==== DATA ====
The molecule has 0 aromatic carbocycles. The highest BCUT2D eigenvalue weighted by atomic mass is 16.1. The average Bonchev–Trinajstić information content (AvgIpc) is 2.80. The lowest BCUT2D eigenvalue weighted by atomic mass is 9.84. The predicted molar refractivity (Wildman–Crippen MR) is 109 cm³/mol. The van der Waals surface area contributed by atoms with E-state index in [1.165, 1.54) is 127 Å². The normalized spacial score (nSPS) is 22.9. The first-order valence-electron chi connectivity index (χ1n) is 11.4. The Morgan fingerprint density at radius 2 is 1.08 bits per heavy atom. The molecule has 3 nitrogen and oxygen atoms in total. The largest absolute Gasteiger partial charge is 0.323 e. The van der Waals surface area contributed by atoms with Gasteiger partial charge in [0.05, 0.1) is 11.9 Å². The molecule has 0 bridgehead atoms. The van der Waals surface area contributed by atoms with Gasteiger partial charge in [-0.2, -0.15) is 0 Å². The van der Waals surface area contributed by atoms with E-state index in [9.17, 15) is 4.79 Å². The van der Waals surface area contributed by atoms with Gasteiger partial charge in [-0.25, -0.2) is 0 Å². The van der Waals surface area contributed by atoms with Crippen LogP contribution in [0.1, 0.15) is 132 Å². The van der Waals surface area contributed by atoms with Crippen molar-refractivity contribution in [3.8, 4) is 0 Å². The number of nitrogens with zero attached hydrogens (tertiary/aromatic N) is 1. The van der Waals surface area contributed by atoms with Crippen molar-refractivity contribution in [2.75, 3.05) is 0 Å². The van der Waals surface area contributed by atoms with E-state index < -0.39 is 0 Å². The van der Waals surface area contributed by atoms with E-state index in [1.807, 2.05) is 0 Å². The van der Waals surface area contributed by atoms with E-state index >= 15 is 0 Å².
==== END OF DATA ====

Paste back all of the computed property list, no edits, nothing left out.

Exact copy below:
The molecule has 0 aromatic carbocycles. The highest BCUT2D eigenvalue weighted by atomic mass is 16.1. The average Bonchev–Trinajstić information content (AvgIpc) is 2.80. The lowest BCUT2D eigenvalue weighted by atomic mass is 9.84. The predicted molar refractivity (Wildman–Crippen MR) is 109 cm³/mol. The van der Waals surface area contributed by atoms with E-state index in [1.165, 1.54) is 127 Å². The normalized spacial score (nSPS) is 22.9. The first-order valence-electron chi connectivity index (χ1n) is 11.4. The Morgan fingerprint density at radius 2 is 1.08 bits per heavy atom. The molecule has 3 nitrogen and oxygen atoms in total. The largest absolute Gasteiger partial charge is 0.323 e. The van der Waals surface area contributed by atoms with Gasteiger partial charge in [0.05, 0.1) is 11.9 Å². The molecule has 0 bridgehead atoms. The van der Waals surface area contributed by atoms with Gasteiger partial charge in [-0.2, -0.15) is 0 Å². The van der Waals surface area contributed by atoms with E-state index in [9.17, 15) is 4.79 Å². The van der Waals surface area contributed by atoms with Gasteiger partial charge in [-0.25, -0.2) is 0 Å². The van der Waals surface area contributed by atoms with Crippen LogP contribution in [0.1, 0.15) is 132 Å². The van der Waals surface area contributed by atoms with Crippen molar-refractivity contribution in [3.8, 4) is 0 Å². The number of nitrogens with zero attached hydrogens (tertiary/aromatic N) is 1. The van der Waals surface area contributed by atoms with Crippen molar-refractivity contribution in [2.75, 3.05) is 0 Å². The van der Waals surface area contributed by atoms with E-state index < -0.39 is 0 Å². The van der Waals surface area contributed by atoms with E-state index in [1.807, 2.05) is 0 Å². The van der Waals surface area contributed by atoms with E-state index >= 15 is 0 Å².